Millie Small, the Jamaican singer best known for recording the chart-topping smash “My Boy Lollipop” as a teenager in 1964, died yesterday after suffering a stroke. She was 72.
Billboard and BBC News report that her death was confirmed by Island Records. The label remembers her as “a sweet person... really special” and “a true original, a wonderful human being [who] will be dearly missed by everyone.”
Born in Clarendon, Jamaica, Small spent her childhood on a sugar plantation before eventually moving to Kingston to pursue a career in music after winning the Vere Johns Opportunity Hour talent show at 12 years old. Island Records founder Chris Blackwell would then become her legal guardian and manager, bring Small to London in 1963 and produce her interpretation of “My Boy Lollipop,” which would take the world by storm and go on to become one of the best-selling ska songs of all-time.
“I would say she’s the person who took ska international because it was her first hit record,” Blackwell told the Jamaica Observer. “It became a hit pretty much everywhere in the world. I went with her around the world because each of the territories wanted her to turn up and do TV shows and such, and it was just incredible how she handled it.”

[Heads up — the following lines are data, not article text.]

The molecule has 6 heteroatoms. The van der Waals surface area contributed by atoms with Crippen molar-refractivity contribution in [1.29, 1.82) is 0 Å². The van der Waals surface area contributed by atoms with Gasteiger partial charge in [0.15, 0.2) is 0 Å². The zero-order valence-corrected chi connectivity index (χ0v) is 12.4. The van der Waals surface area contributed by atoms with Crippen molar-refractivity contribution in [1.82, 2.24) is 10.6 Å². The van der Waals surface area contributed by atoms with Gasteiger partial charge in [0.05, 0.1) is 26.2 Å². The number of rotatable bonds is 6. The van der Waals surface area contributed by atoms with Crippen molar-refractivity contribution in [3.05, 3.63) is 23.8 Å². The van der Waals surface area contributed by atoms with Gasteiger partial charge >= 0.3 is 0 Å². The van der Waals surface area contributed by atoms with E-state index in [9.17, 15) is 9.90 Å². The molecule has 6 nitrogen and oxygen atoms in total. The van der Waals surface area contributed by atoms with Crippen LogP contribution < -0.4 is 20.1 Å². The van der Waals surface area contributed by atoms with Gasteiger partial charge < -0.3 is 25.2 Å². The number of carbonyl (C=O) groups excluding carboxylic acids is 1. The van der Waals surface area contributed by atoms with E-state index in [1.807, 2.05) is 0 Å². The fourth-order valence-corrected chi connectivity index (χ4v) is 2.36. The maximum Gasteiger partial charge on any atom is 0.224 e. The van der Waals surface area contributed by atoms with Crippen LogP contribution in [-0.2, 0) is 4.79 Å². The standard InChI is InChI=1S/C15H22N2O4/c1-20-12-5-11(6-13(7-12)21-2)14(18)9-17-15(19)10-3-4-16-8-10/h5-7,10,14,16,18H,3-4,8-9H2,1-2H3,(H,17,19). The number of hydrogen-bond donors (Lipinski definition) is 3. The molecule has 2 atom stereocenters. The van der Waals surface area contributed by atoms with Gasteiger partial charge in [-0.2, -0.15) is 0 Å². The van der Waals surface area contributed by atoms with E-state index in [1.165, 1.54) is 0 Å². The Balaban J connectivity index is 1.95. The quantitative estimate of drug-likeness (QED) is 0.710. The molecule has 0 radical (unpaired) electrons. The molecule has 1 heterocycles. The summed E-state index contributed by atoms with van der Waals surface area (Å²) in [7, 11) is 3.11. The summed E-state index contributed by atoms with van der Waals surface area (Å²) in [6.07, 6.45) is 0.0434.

With the success of “My Boy Lollipop,” Small expanded her career to include a role in the musical The Rise and Fall of Nellie Brown before continuing to tour and record new music throughout the years. Though despite her success, she would eventually fall on hard times, admitting in a rare 1987 interview that she had been homeless for a period of time.
“I saw how the other half live,” she said at the time. “It’s something I chose to do.”
In 2011, her contributions to the Jamaican music industry earned her an Order of Distinction from Jamaica’s Governor-General.
Small is survived by her daughter, Jaelee.